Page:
Herbert Weir Smyth [n.d.], A Greek Grammar for Colleges; Machine readable text [info] [word count] [Smyth].
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2687

Verbs and other words of emotion (praise, blame, wonder, etc.) and the expression of its results are often followed by a dependent exclamatory clause with οἷος, ὅσος, ὡς, etc. Here a causal sentence would have ὅτι τοιοῦτος, ὅτι τοσοῦτος, ὅτι οὕτως. English generally introduces such clauses by considering, thinking, upon the reflection how, etc. Thus, τῶ σ' αὖ νῦν ὀίω ἀποτεισέμεν, ὅσσα μ' ἔοργας therefore I think now thou shalt in turn atone for all thou hast done unto me Φ 399, ἀπέκλα_ον . . . τὴν ἐμαυτοῦ τύχην, οἵου ἀνδρὸς ἑταίρου ἐστερημένος εἴην I bewailed my fate considering what a companion I had lost (direct = οἵου ἀνδρὸς ἑταίρου (ὄντος) ἐστέρημαι) P. Ph. 117c, μάκαρ ὦ Στρεψίαδες, αὐτός τ' ἔφυ_ς ὡς σοφὸς χοἶον τὸν υἱὸν τρέφεις oh happy Strepsiades, how wise you are yourself and what a son you have! Ar. Nub. 1206, τὸ γῆρας ὑμνοῦσιν ὅσων κακῶν σφίσιν αἴτιον they rehearse how many evils old age occasions them P. R. 329b, εὐδαίμων μοι ἁ_νὴρ ἐφαίνετο . . . ὡς ἀδεῶς καὶ γενναίως ἐτελεύτα_ the man seemed to me to be happy so fearlessly and nobly did he die P. Ph. 58e, ζηλῶ γε τῆς εὐτυχία_ς τὸν πρέσβυν, οἷ μετέστη ξηρῶν τρόπων I envy the old fellow his fortune, how (lit. whither) he has changed his arid ways Ar. Vesp. 1451.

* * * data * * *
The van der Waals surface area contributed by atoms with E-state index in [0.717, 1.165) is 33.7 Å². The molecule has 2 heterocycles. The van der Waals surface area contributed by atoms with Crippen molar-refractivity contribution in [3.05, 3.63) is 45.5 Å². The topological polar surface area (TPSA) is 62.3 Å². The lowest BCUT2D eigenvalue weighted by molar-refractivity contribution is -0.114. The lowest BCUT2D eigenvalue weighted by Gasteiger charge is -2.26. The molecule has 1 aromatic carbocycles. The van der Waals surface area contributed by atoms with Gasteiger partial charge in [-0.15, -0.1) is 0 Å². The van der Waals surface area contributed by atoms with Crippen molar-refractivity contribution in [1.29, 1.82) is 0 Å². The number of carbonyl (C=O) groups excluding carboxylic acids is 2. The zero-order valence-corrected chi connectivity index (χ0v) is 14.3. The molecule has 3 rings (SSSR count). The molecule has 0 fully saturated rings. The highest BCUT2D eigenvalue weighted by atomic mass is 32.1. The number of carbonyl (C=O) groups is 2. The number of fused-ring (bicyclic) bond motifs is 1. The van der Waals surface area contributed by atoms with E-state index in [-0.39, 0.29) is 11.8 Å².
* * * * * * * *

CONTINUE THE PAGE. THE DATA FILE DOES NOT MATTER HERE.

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Herbert Weir Smyth [n.d.], A Greek Grammar for Colleges; Machine readable text [info] [word count] [Smyth].
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